Dear Alicia Dearn,
In my novel Both Sides of the Fence, there’s a scene when the two main characters are kids, walking home from school and quarreling. I won’t spoil it for those who haven’t read it yet. But I will tell you that it was inspired by an experience I had in my childhood.
When I was in middle school, I was heavily bullied. I was smart and a people-pleaser (due to some other traumas that I won’t get into now). This wasn’t a good combination for middle-school survival, and I got branded a nerd. I was everyone’s target. And I was radioactive.
My solution was to skip seventh grade. It was at my own initiative because I wanted to get out of middle school—I thought high school might be better, and it was.
Anyway, there was a boy. He was easily the most popular boy in my class. I was in a small class of only about thirty kids in my grade. Our houses were close and we walked home following the same route.
There were a lot of times during those days when he would follow me and tease me, including pulling on my hair and backpack, and poking me with sticks (and sometimes making crude suggestions about what I should do with the sticks).
It was kind of like this:
This always happened in front of other kids. I just thought they all hated me and I refused to cry in front of them. But I would cry when I got home, and I chose to be alone a lot during those years.
On occasion, he and I would be alone together—both in and out of school. (Long story.) During those times, we would have long conversations and he seemed to like me.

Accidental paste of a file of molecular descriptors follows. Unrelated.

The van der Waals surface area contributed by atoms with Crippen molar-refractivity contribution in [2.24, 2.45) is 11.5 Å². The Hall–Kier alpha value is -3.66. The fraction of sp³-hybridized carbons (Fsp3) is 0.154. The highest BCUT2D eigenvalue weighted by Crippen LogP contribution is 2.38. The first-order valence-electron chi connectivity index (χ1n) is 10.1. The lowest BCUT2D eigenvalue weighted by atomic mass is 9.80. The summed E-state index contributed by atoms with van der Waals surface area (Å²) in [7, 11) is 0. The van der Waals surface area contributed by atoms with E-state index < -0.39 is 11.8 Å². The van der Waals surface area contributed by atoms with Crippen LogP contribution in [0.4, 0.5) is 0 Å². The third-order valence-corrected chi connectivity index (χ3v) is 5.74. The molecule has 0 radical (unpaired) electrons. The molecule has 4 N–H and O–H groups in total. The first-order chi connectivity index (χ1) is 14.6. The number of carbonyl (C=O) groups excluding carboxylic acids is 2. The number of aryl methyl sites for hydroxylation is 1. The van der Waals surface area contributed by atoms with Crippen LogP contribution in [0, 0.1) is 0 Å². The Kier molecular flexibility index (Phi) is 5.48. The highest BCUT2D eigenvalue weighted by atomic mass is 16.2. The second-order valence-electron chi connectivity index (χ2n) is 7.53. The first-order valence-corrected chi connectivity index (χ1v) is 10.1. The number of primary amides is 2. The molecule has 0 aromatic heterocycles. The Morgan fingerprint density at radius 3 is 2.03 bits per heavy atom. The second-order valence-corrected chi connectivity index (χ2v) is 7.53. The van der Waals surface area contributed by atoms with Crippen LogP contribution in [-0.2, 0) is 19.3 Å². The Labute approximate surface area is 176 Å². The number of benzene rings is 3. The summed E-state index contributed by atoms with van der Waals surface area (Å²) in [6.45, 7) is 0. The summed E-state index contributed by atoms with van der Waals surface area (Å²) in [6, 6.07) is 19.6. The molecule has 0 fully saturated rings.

It really confused me. Because I was twelve.
Tragically, the whole time I knew him, this boy was fighting leukemia. Over the summer between middle school and high school, he died.
I went (by myself) to his funeral at the town church. After the service, his mother came up to me. I had never met her before, but she knew who I was. She told me that he talked about me to her all the time. She thanked me for being his friend. I was floored.
I will never, ever forget that.
My perspective as an adult about the emotional states of young teenagers, especially ones dealing with cancer (something I’ve struggled with as an adult), is much clearer. I hoped to infuse both the realistic behavior, and the empathy of adult perspective, into the childhood characters of Both Sides of the Fence.
If you’ve read it, I’d love to hear whether you think I succeeded. Just reply to this email and let me know how you reacted to those chapters.
If you haven’t read it, I hope you do, so my emails aren’t spoilers.